We survived the Sanno Matsuri at Hiyoshi Taisha shrine in Otsu, Shiga, yesterday.
It dates back 2300 years, according to participants. The portable shrines now so common at Japanese festivals have their roots here.
The festival is long, done on a massive scale, and intense. It is three days, every year on April 13-15, weekend or no weekend, rain or shine.
There are 7 portable shrines and roughly 80-100 men per float.
We carried the floats down through the villages that make up Sakamoto, arriving at Lake Biwa in the early afternoon.
At that point, the floats were placed on a barge and sailed around the lake for two hours.
Following that, we carried them back up to the shrine.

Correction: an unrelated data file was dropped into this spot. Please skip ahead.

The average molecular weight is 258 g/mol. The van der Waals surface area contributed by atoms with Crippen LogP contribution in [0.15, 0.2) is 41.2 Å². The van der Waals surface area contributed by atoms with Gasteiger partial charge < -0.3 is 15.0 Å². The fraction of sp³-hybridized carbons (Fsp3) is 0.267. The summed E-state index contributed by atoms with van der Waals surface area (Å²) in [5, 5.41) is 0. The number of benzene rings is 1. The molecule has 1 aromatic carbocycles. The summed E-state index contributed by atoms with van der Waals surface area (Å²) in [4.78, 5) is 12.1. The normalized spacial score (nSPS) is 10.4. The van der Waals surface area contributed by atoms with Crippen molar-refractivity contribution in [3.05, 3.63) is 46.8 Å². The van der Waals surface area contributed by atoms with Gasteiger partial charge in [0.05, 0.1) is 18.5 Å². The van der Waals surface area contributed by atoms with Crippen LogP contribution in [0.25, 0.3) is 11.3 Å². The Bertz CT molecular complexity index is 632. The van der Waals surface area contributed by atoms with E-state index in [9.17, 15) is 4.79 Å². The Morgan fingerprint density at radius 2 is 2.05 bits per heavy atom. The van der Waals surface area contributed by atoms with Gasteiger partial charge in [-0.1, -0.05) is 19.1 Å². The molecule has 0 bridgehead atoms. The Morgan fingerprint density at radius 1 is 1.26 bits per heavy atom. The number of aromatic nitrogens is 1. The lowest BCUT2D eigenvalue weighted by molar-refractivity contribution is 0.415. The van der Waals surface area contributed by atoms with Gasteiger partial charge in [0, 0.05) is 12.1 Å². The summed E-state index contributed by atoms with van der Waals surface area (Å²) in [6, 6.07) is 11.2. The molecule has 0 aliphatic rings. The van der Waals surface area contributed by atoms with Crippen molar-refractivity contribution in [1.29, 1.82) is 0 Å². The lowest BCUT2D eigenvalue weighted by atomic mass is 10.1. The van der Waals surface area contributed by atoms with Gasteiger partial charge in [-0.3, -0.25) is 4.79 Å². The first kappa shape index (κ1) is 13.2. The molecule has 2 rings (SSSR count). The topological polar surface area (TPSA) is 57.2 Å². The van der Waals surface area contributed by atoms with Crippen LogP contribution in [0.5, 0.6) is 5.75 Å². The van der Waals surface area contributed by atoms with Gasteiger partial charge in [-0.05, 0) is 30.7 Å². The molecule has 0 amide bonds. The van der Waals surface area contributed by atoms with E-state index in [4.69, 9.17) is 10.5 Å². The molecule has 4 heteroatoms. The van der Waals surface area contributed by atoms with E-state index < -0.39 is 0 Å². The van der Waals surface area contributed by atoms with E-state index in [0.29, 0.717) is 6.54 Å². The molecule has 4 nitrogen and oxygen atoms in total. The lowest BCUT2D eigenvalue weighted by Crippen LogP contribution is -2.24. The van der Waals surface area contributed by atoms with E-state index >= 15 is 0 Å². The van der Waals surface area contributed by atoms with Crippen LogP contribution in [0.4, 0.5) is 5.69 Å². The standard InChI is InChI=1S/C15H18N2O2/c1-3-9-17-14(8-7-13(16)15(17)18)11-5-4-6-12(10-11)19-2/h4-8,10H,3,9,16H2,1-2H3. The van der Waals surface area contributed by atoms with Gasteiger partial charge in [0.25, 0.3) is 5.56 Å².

In addition to the length of the festival, the singing - a call-and-response style of rural folk song - the cold, the most impressive aspect of the festival is the energy of the participants.
The sheer wildness of the festival was like nothing we have ever participated in.
Hiyoshi Taisha shrine is not far from Sakamoto Station on the Keihan Line, or a fifteen-minute walk from JR Hieizan-Sakamoto Station on the Kosei Line.
Tags Japan Touring Kyoto Cycle Japanese